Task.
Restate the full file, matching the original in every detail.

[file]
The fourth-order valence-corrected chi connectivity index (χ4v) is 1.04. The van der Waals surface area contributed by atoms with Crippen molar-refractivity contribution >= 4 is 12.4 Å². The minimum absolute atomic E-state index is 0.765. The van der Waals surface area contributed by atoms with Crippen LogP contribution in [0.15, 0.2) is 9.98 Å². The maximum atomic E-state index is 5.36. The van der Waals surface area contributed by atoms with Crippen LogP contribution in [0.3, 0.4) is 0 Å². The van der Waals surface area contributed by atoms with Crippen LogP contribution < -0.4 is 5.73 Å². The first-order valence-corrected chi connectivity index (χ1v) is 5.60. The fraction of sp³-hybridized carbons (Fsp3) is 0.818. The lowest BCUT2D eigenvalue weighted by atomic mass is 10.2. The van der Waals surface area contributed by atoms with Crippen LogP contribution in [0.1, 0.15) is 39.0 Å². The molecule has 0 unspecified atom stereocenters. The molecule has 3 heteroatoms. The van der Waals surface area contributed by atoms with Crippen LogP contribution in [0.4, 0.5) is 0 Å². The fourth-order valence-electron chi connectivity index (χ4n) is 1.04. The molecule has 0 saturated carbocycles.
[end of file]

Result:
The fourth-order valence-corrected chi connectivity index (χ4v) is 1.04. The van der Waals surface area contributed by atoms with Crippen molar-refractivity contribution >= 4 is 12.4 Å². The minimum absolute atomic E-state index is 0.765. The van der Waals surface area contributed by atoms with Crippen LogP contribution in [0.15, 0.2) is 9.98 Å². The maximum atomic E-state index is 5.36. The van der Waals surface area contributed by atoms with Crippen LogP contribution in [0.3, 0.4) is 0 Å². The van der Waals surface area contributed by atoms with Crippen LogP contribution < -0.4 is 5.73 Å². The first-order valence-corrected chi connectivity index (χ1v) is 5.60. The fraction of sp³-hybridized carbons (Fsp3) is 0.818. The lowest BCUT2D eigenvalue weighted by atomic mass is 10.2. The van der Waals surface area contributed by atoms with Crippen LogP contribution in [0.1, 0.15) is 39.0 Å². The molecule has 0 unspecified atom stereocenters. The molecule has 3 heteroatoms. The van der Waals surface area contributed by atoms with Crippen LogP contribution in [0.4, 0.5) is 0 Å². The fourth-order valence-electron chi connectivity index (χ4n) is 1.04. The molecule has 0 saturated carbocycles.